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Thread: larger cylinders?

  1. #1

    larger cylinders?

    i was wondering if it was possible to put larger cylinders and pistons on my 68 911 engine. if so what would i need other than the cylinders and pistons. also where is the best place to get parts online. and does anyone know of a good porsche shop (not dealer) is in the mid west.
    any info is greatly appretiated.

  2. #2
    Your intentions are good, but to increase to displacement in a 2.0 liter engine is not that simple. The 2.0 liter uses a real head gasket. As soon as you go to 2.2 or higher, there is machine work to be done. The head gasket is replaced by a CE ring.
    Anything is do able, but be ready to spend some $$.

  3. #3
    As far as online parts, there are many. Pelican parts is pretty popular, and the owner is a real Porsche person.
    As far as mid west connections, someone else will have to chim in, as I am in New England

  4. #4
    would i just find CE rings for what ever size jugs that i get then get the case and jug machined?

  5. #5
    The case and cylinder head would need to be machined. The larger cylinders you choose will already have the groove in the top for the CE ring.

  6. #6
    By far the cheapest way to increase displacement on a 2.0L mag case engine is to replace it with a larger displacement motor.

    The problem is that once you tear down the motor you'd be risking having to do it over again if you don't have the case prepped for a total rebuild. The magnesium cases tend to distort over the years as they go through heat cycles. The chances of having a non-leaking motor after a P+C replacement is not good if the case hasn't been addressed.

    As Rick stated the heads would have to be machined to accept 84mm (2.2L) P+C set. It's that or replace the heads with 2.2/2.4L ones.

    When you consider that the P+C set will run you atleast $2k and the machine work could run you another $1500 and you still haven't added in the cost of gaskets and other small items you're already north of $3500. The price of a decent used 3.0L.

    I'm not trying to discourage you. I'm just trying to give you an idea what you might be in for trying to increase the displacement of your current motor.

    It can be done. It just won't be cheap.

    By the way, a good book to pick up would be Bruce Andersons' "Porsche 911 Performance Handbook". It gives several alternatives for increasing the performance of all the 911 air cooled motors 2.0L thru 3.6L.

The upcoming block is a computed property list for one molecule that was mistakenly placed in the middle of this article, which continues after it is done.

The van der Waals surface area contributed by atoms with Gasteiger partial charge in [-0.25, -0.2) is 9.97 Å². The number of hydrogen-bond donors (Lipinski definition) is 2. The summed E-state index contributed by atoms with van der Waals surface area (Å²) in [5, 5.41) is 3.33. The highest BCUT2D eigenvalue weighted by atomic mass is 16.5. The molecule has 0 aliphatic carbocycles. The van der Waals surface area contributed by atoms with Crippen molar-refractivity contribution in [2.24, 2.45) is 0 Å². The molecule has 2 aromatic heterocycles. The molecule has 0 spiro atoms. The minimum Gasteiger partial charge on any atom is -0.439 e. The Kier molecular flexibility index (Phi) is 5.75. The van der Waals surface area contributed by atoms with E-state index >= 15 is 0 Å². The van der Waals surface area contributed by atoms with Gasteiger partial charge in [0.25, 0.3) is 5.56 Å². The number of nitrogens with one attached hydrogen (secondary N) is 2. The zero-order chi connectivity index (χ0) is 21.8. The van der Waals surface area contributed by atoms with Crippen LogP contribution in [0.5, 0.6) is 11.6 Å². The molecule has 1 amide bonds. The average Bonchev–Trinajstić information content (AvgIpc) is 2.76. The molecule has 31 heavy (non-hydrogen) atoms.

71' Olive 2.2E Targa / Early S #491

    I've always considered the glass to be half full...that is until I reached middle age and realized that it is actually half empty.

  7. #7

    Extra Performance Options

    If you have a stock 911 (non- S engine - i.e. 130hp) and are looking to increase hp while keeping your original engine, there are a few possibilities you might consider for under $3k that would give you something close to a 2.0S 160hp engine by only having to do a top end rebuild.
    As you probably already know, alot of potential hp is in the heads themselves. The 2.0L normal stock P&C compression ratio is 9.1:1, whereas the S has a 9.8:1 compression ratio. Both use biral cylinders. You could buy a new set of JE pistons for around $1k and have your original cylinders machined/honed to match to the new pistons. Next, the early 2.0l heads had very small intake and exhaust ports. Have your machine shop open the ports to 36mm in/35mm ex (I think that was S spec) and have the heads chambers bench flowed - preferably by someone who knows what they're doing. The machine work will probably cost you another $1k, but will be worth the extra hp. Have your carb's re-jetted and buy a set of 36/40 intake manifolds for your carb's (assuming you are running Webers) to get more airflow. PMO charges around $350 for a new set, or you can have yours ported out for a few hundred. Just by those changes, you will have something very close to a 160hp 2.0 911S but with a little more torque down in the rpm range as a result of running the 911E cams to offset the smaller valve sizes.
    By the way. I am assuming that you currently have a 68 911 non-T engine, with a counterbalanced crank. If not, you may want tyo look for a good used 2.4E engine. They are cheaper than S engines and the stock 2.4E engine is almost as good up top as a 2.2S, but with more torque in lower rpm range....

  8. #8
    thanks for all the info guys. i have one more question, would a solex or S cams help me out with hp? is it worth the money?

  9. #9

    Solex or S cams?

    If you have a stock 68 2.0 liter 911L engine, you already have solex cams. S cams with their higher lift and duration will give you a more peak hp than solex cams, but not much. Most people prefer solex cams because they offer duration and lift somewhere between E and S cams. More torque down on the rpm curve for street use and peaky up top.

  10. #10

    Re: Solex or S cams?

    Originally posted by gruen911
    Most people prefer solex cams because they offer duration and lift somewhere between E and S cams. More torque down on the rpm curve for street use and peaky up top.
    .....Could read "Most people with smaller displacement motors...". I have found S cams to be quite streetable in 2.4L - 2.7L engines. I believe the torque of the larger displacement motors negates the "peakyness" of S cams in early engines.
    72 911T/E Targa
    72 911 S
    1994 Jeep Grand Cherokee

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